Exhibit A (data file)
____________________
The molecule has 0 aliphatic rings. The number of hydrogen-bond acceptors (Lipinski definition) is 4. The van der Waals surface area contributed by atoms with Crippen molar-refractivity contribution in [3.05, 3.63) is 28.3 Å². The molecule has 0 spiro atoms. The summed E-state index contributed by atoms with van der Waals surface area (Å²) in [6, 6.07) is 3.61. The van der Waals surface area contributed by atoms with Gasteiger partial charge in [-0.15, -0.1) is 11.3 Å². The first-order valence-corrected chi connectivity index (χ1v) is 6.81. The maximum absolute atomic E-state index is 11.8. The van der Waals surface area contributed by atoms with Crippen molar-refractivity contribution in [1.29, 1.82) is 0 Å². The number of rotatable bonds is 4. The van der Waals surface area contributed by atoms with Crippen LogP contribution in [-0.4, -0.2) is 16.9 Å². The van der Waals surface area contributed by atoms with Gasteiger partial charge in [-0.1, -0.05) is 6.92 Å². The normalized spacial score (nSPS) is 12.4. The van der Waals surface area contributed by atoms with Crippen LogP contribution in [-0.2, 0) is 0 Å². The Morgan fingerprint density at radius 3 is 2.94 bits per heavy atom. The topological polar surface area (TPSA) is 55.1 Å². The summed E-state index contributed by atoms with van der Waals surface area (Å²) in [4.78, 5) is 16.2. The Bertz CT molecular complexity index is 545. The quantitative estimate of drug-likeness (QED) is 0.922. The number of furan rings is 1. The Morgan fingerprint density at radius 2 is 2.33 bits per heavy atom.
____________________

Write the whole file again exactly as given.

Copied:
The molecule has 0 aliphatic rings. The number of hydrogen-bond acceptors (Lipinski definition) is 4. The van der Waals surface area contributed by atoms with Crippen molar-refractivity contribution in [3.05, 3.63) is 28.3 Å². The molecule has 0 spiro atoms. The summed E-state index contributed by atoms with van der Waals surface area (Å²) in [6, 6.07) is 3.61. The van der Waals surface area contributed by atoms with Gasteiger partial charge in [-0.15, -0.1) is 11.3 Å². The first-order valence-corrected chi connectivity index (χ1v) is 6.81. The maximum absolute atomic E-state index is 11.8. The van der Waals surface area contributed by atoms with Crippen molar-refractivity contribution in [1.29, 1.82) is 0 Å². The number of rotatable bonds is 4. The van der Waals surface area contributed by atoms with Crippen LogP contribution in [-0.4, -0.2) is 16.9 Å². The van der Waals surface area contributed by atoms with Gasteiger partial charge in [-0.1, -0.05) is 6.92 Å². The normalized spacial score (nSPS) is 12.4. The van der Waals surface area contributed by atoms with Crippen LogP contribution in [-0.2, 0) is 0 Å². The Morgan fingerprint density at radius 3 is 2.94 bits per heavy atom. The topological polar surface area (TPSA) is 55.1 Å². The summed E-state index contributed by atoms with van der Waals surface area (Å²) in [4.78, 5) is 16.2. The Bertz CT molecular complexity index is 545. The quantitative estimate of drug-likeness (QED) is 0.922. The number of furan rings is 1. The Morgan fingerprint density at radius 2 is 2.33 bits per heavy atom.